China is large. Large population. Large land area. Large economy. China is so large that it often easily dominates any relationship and any analysis of that relationship…even when that relationship is between China and 54 other countries. Mohan and Lampert’s 2013 article, “Negotiating China: Reinserting African Agency into China-Africa Relations“, helps us zoom out from China and pan towards Africa.

Summary: Mohan and Lampert argue that China-Africa relationships are maturing beyond state-to-state deals, thus it is critical to start considering African agency at levels below the state. They offer case studies from Angola, Nigeria, and Ghana that show how actors beyond the African states are “acting to leverage benefits from Chinese investment” (92) and are not just passive recipients. For example, African companies choosing to import Chinese labor and skill and Chinese private enterprises that depend on locals to survive. Additionally, Chinese business seems to result in African entrepreneurs as African employees develop new skills and capabilities under Chinese management before establishing businesses of their own.

Reflections: Since I tend to be working from China, I appreciate articles like Mohan and Lampert’s to help me keep various African voices in focus. The authors also point out that an actor-agent lens is important for researchers concerned with Chinese motivations as well. Chinese involvement in the “differentiated landscape of African politics” result in Chinese actors who take on different engagement strategies depending on the history and geography of an African state. Understanding that African agency varies and is context-specific, sheds light on when and where China is able to successfully engage or stumble.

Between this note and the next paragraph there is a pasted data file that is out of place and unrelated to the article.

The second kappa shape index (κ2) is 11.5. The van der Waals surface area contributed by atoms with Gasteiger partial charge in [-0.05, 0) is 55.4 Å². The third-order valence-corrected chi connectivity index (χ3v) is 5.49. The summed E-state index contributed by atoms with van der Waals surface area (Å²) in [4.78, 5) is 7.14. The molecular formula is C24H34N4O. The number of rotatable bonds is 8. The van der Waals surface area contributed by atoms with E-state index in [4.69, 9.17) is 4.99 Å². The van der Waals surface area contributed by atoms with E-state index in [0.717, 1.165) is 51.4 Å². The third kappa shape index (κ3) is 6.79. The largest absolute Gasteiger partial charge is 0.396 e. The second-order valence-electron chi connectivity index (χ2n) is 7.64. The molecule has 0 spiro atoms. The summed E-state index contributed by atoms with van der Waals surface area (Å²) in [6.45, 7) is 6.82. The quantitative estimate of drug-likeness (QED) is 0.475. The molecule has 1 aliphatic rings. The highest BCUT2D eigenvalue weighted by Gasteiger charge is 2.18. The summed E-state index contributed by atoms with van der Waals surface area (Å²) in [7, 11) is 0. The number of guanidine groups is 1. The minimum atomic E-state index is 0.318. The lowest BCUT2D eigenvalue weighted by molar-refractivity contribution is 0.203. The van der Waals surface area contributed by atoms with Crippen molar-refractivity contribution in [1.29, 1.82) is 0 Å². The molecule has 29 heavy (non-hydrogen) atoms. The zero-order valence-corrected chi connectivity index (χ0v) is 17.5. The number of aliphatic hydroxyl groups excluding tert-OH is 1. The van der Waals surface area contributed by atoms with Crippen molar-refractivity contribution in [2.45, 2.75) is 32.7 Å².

Mohan, G., & Lampert, B. (2013). Negotiating china: reinserting African agency into china–Africa relations. African Affairs, 112(446), 92-110.


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